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When the "In-Crowd" is not the place to be.

As conservative evangelicals in the States are concentrating on raising the drawbridges and witch hunts, it's worth taking another look at the Gospels and the way Jesus delights in breaking the boundaries. John Donahue writes,

While this debate is still unresolved and resolution of it is not within the scope of this essay, we might remark that both schools agree in locating the focus of Marcan discipleship theology in Mark's picture of the twelve. This, we feel, constitutes a narrowing of Mark's understanding of discipleship. In fact "discipleship" itself is a somewhat infelicitous term since in Mark those who respond to the gospel of God (1:15) are a group wider than the disciples (mathetai) or the twelve and from observation of this group and particular sayings associated with them we can get a more comprehensive picture of what it means "to convert and believe in the gospel" (1:15).

Throughout Mark there are a curious number of places where other people do those very things which the twelve are summoned to do, "to follow Jesus," "to preach" "to do mighty works."73 In 1:45, the healed leper begins to proclaim many things (keryssein polla) and spread the word (ton logon used absolutely almost as equivalent to gospel, cf. 4:13). Many toll collectors and sinners "follow him" (2:15 pkolouthoun) and the Gerasene demoniac begins to proclaim (keryssein 5:20) as do the witnesses to the healing of the deaf and dumb man (7:36). An exorcist who is explicitly designated a non-follower is for Jesus (9:40) and blind Bartimaeus follows Jesus "on the way" after the disciples fail to comprehend the way of suffer- ing (10:52). The scribe who answers rightly is, as we have seen, not far from the kingdom of God and a widow fulfills the true cultic worship. (12:41-44). A woman anoints Jesus before his death and will be heralded wherever the gospel is proclaimed (14:1-9). Women accompany Jesus to the cross (15:41) and a Jewish member of the council who "was waiting for the kingdom of God" (15:43) performs those burial duties which the disciples of John per- formed for him (6:29). A gentile centurion utters the proper Christian confession (15:39) and women are recipients of the paschal message (16:1-8). Clearly Mark does not limit positive response to the gospel nor to the teaching of Jesus to the example of the twelve or those originally called to be with him and to do the things he did.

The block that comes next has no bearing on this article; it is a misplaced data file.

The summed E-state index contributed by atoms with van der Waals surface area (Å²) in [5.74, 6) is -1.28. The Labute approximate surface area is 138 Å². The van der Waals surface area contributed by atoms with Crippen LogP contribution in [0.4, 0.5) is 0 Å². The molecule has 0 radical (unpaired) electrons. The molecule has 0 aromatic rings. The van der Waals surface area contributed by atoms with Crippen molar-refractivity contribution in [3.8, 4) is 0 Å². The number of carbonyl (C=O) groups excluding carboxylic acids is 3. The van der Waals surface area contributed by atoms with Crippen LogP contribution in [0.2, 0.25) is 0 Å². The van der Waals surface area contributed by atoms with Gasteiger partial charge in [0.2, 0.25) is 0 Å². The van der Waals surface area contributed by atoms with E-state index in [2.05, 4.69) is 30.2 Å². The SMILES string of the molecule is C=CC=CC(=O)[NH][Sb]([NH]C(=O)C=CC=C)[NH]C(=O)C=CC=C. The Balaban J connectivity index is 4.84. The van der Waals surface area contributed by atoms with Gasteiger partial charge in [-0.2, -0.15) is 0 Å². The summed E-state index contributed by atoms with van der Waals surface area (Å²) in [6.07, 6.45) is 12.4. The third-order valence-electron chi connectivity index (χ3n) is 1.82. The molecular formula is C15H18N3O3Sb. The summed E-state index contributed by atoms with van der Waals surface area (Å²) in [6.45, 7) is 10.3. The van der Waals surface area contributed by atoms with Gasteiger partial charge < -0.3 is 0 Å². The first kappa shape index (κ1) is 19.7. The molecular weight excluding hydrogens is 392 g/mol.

From "A Neglected Factor in the Theology of Mark" JBL 101, 1982, 563-594

Let me know what you think. :-)

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